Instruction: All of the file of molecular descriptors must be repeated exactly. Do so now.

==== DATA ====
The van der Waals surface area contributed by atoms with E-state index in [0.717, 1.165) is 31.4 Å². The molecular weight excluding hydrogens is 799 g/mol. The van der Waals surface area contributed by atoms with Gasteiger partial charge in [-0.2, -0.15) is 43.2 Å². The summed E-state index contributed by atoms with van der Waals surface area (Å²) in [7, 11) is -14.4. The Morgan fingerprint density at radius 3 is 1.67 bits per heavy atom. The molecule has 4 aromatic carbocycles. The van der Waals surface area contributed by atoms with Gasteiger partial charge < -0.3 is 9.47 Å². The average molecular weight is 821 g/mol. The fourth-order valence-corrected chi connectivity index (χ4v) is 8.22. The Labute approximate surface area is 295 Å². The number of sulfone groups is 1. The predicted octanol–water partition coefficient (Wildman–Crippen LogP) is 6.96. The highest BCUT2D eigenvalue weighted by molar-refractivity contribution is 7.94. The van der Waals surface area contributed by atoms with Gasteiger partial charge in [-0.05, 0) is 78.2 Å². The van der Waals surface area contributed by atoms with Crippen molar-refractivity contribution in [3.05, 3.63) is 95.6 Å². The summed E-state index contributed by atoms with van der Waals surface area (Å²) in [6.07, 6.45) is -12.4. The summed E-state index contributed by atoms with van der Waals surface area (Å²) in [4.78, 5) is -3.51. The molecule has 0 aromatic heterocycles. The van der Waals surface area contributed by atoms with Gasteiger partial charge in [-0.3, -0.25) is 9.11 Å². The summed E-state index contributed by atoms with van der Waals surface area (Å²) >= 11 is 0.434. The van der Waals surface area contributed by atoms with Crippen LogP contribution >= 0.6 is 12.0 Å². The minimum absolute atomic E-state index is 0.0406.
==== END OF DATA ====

The van der Waals surface area contributed by atoms with E-state index in [0.717, 1.165) is 31.4 Å². The molecular weight excluding hydrogens is 799 g/mol. The van der Waals surface area contributed by atoms with Gasteiger partial charge in [-0.2, -0.15) is 43.2 Å². The summed E-state index contributed by atoms with van der Waals surface area (Å²) in [7, 11) is -14.4. The Morgan fingerprint density at radius 3 is 1.67 bits per heavy atom. The molecule has 4 aromatic carbocycles. The van der Waals surface area contributed by atoms with Gasteiger partial charge < -0.3 is 9.47 Å². The average molecular weight is 821 g/mol. The fourth-order valence-corrected chi connectivity index (χ4v) is 8.22. The Labute approximate surface area is 295 Å². The number of sulfone groups is 1. The predicted octanol–water partition coefficient (Wildman–Crippen LogP) is 6.96. The highest BCUT2D eigenvalue weighted by molar-refractivity contribution is 7.94. The van der Waals surface area contributed by atoms with Gasteiger partial charge in [-0.05, 0) is 78.2 Å². The van der Waals surface area contributed by atoms with Crippen molar-refractivity contribution in [3.05, 3.63) is 95.6 Å². The summed E-state index contributed by atoms with van der Waals surface area (Å²) in [6.07, 6.45) is -12.4. The summed E-state index contributed by atoms with van der Waals surface area (Å²) in [4.78, 5) is -3.51. The molecule has 0 aromatic heterocycles. The van der Waals surface area contributed by atoms with Gasteiger partial charge in [-0.3, -0.25) is 9.11 Å². The summed E-state index contributed by atoms with van der Waals surface area (Å²) >= 11 is 0.434. The van der Waals surface area contributed by atoms with Crippen LogP contribution >= 0.6 is 12.0 Å². The minimum absolute atomic E-state index is 0.0406.